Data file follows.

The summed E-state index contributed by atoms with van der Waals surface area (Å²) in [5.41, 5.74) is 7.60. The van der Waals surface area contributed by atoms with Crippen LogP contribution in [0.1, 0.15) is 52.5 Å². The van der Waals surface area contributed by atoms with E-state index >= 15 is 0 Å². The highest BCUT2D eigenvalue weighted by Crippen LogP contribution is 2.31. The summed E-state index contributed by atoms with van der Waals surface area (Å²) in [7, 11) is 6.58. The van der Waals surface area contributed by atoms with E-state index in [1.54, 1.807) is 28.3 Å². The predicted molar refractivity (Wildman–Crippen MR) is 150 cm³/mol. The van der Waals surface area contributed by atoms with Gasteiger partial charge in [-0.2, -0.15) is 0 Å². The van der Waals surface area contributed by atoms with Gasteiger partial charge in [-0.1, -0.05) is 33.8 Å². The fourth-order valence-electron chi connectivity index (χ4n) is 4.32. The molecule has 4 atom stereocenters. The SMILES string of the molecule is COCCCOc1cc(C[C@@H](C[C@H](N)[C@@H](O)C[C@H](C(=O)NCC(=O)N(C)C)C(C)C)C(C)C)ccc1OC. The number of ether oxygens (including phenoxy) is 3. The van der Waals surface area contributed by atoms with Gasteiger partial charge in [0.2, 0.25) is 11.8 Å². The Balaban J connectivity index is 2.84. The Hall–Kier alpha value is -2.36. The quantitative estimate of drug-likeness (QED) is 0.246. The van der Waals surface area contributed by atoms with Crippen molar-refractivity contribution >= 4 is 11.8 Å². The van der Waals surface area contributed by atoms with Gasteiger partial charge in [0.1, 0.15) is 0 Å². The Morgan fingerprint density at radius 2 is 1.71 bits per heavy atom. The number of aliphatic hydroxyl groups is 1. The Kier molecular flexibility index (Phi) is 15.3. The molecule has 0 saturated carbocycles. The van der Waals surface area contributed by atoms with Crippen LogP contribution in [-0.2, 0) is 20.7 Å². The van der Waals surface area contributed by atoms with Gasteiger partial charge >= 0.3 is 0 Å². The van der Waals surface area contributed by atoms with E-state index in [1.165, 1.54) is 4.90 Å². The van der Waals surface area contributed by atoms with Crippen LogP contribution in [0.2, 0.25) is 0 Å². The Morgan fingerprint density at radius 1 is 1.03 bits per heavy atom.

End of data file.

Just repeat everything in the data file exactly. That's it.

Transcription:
The summed E-state index contributed by atoms with van der Waals surface area (Å²) in [5.41, 5.74) is 7.60. The van der Waals surface area contributed by atoms with Crippen LogP contribution in [0.1, 0.15) is 52.5 Å². The van der Waals surface area contributed by atoms with E-state index >= 15 is 0 Å². The highest BCUT2D eigenvalue weighted by Crippen LogP contribution is 2.31. The summed E-state index contributed by atoms with van der Waals surface area (Å²) in [7, 11) is 6.58. The van der Waals surface area contributed by atoms with E-state index in [1.54, 1.807) is 28.3 Å². The predicted molar refractivity (Wildman–Crippen MR) is 150 cm³/mol. The van der Waals surface area contributed by atoms with Gasteiger partial charge in [-0.2, -0.15) is 0 Å². The van der Waals surface area contributed by atoms with Gasteiger partial charge in [-0.1, -0.05) is 33.8 Å². The fourth-order valence-electron chi connectivity index (χ4n) is 4.32. The molecule has 4 atom stereocenters. The SMILES string of the molecule is COCCCOc1cc(C[C@@H](C[C@H](N)[C@@H](O)C[C@H](C(=O)NCC(=O)N(C)C)C(C)C)C(C)C)ccc1OC. The number of ether oxygens (including phenoxy) is 3. The van der Waals surface area contributed by atoms with Gasteiger partial charge in [0.2, 0.25) is 11.8 Å². The Balaban J connectivity index is 2.84. The Hall–Kier alpha value is -2.36. The quantitative estimate of drug-likeness (QED) is 0.246. The van der Waals surface area contributed by atoms with Crippen molar-refractivity contribution >= 4 is 11.8 Å². The van der Waals surface area contributed by atoms with Gasteiger partial charge in [0.1, 0.15) is 0 Å². The Morgan fingerprint density at radius 2 is 1.71 bits per heavy atom. The number of aliphatic hydroxyl groups is 1. The Kier molecular flexibility index (Phi) is 15.3. The molecule has 0 saturated carbocycles. The van der Waals surface area contributed by atoms with Crippen LogP contribution in [-0.2, 0) is 20.7 Å². The van der Waals surface area contributed by atoms with Gasteiger partial charge >= 0.3 is 0 Å². The van der Waals surface area contributed by atoms with E-state index in [1.165, 1.54) is 4.90 Å². The van der Waals surface area contributed by atoms with Crippen LogP contribution in [0.2, 0.25) is 0 Å². The Morgan fingerprint density at radius 1 is 1.03 bits per heavy atom.